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Timothée Chalamet is the chosen one Paul Atreides in ‘Dune: Part Two’

“Dune: Part Two” takes the audience back to the desert as the action-epic directed by Denis Villlaneuve takes the story to greater heights. Timothée Chalamet returns as the hero Paul Atreides, the son of a Duke born into a destiny greater than his royal title. Paul is now fully entrenched in the epic adventure that has taken him across the galaxy to the barren and inhospitable Planet Arrakis, where even greater danger awaits at every turn. With his father dead, his mother on a journey of her own, and Chani by his side, Paul must earn the respect of the skeptical local population, the Fremen, face his fears, and, ultimately, face his most brutal enemies, in order to defend Arrakis and exact revenge upon the people who destroyed his family.

Timothée has received various accolades throughout his career, including nominations for an Academy Award, three Golden Globe Awards, and three BAFTA Film Awards. He rose to fame in his role in Luca Guadagnino’s Call Me By Your Name, and recently starred in the musical film Wonka.

In the following interview, he talks about his thoughts on returning to the world of Dune, working with Zendaya once more Paul’s relationship with Chani, and training for his action scenes, including his battle sequence with Austin Butler.

Photo Credit: Warner Bros. Pictures
Photo Credit: Warner Bros. Pictures

On returning to the world of “Dune” for “Dune: Part Two”

Timothee Chalamet: “It was a dream to return to the world of ‘Dune,’ not only returning to castmates I had a beautiful working experience with the first time, but also getting to see their characters expand, like Chani. And getting to work with new, super-talented actors, like Austin Butler, and Florence Pugh, who I’d done a film with before. And of course getting to see Denis bring his full vision to life.”

On Paul’s journey within the story

TC: “This part of the story, for Paul Atreides, is about a young man not wanting to accept his destiny, or fate, that’s unfolding before him—a duty, a responsibility to lead that feels greater than what he’s capable of, and what he wants to do. It will require so much of him that his immediate preoccupation, his immediate desire to love and be loved by Chani, will be superseded by this responsibility. And because of what happened in the first movie, he’s struggling with what it is to become a man without a father or father figure, without his friends and family, who have been obliterated by the Harkonnen. Also, what it means as an outsider to be chosen, whether by destiny or by people, to lead.”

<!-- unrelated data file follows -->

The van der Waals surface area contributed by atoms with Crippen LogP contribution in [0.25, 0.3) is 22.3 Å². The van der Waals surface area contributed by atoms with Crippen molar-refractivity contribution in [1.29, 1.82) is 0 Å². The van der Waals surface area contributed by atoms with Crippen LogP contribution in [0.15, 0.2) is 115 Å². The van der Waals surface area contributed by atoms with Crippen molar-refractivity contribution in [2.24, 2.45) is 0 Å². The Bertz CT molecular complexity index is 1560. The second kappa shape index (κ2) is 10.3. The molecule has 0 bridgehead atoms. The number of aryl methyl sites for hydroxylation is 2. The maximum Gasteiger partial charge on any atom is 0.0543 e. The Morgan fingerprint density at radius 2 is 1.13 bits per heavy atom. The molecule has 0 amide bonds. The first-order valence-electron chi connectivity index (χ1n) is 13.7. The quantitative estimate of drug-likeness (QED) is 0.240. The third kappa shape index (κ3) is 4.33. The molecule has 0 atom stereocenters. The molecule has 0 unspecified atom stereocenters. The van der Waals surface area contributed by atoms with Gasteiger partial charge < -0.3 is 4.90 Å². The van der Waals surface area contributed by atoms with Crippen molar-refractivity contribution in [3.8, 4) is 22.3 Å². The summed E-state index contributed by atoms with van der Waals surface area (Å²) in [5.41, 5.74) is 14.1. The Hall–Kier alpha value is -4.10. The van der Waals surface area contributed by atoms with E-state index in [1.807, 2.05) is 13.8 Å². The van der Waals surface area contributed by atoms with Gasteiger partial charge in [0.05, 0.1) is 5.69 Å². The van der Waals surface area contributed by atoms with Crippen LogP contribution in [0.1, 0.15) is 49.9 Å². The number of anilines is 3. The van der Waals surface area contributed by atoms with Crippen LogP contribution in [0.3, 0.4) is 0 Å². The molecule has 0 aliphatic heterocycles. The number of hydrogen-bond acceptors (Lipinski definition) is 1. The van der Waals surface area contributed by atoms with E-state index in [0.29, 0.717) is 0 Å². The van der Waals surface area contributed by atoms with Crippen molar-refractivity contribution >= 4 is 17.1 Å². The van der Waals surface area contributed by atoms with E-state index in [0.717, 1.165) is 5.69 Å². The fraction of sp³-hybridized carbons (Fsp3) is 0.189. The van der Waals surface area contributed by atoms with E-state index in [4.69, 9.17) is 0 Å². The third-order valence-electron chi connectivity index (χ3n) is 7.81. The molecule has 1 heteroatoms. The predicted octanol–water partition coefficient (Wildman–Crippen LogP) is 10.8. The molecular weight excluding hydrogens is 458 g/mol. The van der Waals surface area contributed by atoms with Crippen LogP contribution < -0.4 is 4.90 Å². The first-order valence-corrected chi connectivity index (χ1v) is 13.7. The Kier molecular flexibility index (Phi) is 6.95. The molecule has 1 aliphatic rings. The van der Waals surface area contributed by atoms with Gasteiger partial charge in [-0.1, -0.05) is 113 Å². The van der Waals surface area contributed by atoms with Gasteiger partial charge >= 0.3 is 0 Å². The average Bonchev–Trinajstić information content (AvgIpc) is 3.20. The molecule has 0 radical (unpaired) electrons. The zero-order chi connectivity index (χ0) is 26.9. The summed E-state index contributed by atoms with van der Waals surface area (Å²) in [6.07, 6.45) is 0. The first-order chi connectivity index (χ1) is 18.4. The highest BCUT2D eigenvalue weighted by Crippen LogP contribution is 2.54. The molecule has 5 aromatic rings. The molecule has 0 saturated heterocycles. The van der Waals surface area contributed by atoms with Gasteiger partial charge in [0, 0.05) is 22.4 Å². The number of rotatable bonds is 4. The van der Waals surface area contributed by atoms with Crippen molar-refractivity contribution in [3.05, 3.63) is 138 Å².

On Paul’s evolution within the Fremen

TC: “Paul is meant to go down a path that he’s reluctant to. He still has visions, which are not entirely clear to him, but which are destructive; he doesn’t want to go anywhere near them. As he becomes more a part of the Fremen, he becomes the Muad’Dib—a namesake he chooses for the desert mouse that lives on Arrakis. This is actually one of my favorite parts of the book and of the film because often we see the lion or tiger or cheetah as the animalistic metaphor for our leaders, our heroes. And there’s something apt about this small desert mouse that moves in the cracks and is self-sustaining with its moisture—barely—that works for this young man whose circumstance is so beyond him, whose life story is something of a tragedy, having lost his father and his people, but he has to persevere. It’s not Paul the Braveheart or Paul the Lionheart, it’s Paul the Muad’Dib. There’s something that I always found powerful about that.”

On connecting to Paul having to accept his destiny

TC: “Paul is reluctant. He’s not a person who has delusions of grandeur and power. So, I had to think, what would that actually mean, if that was your fate? What would that actually feel like? What would it be like to stand in the middle of a room and declare yourself a leader, and be entirely within your rights doing so? And what would that entail?”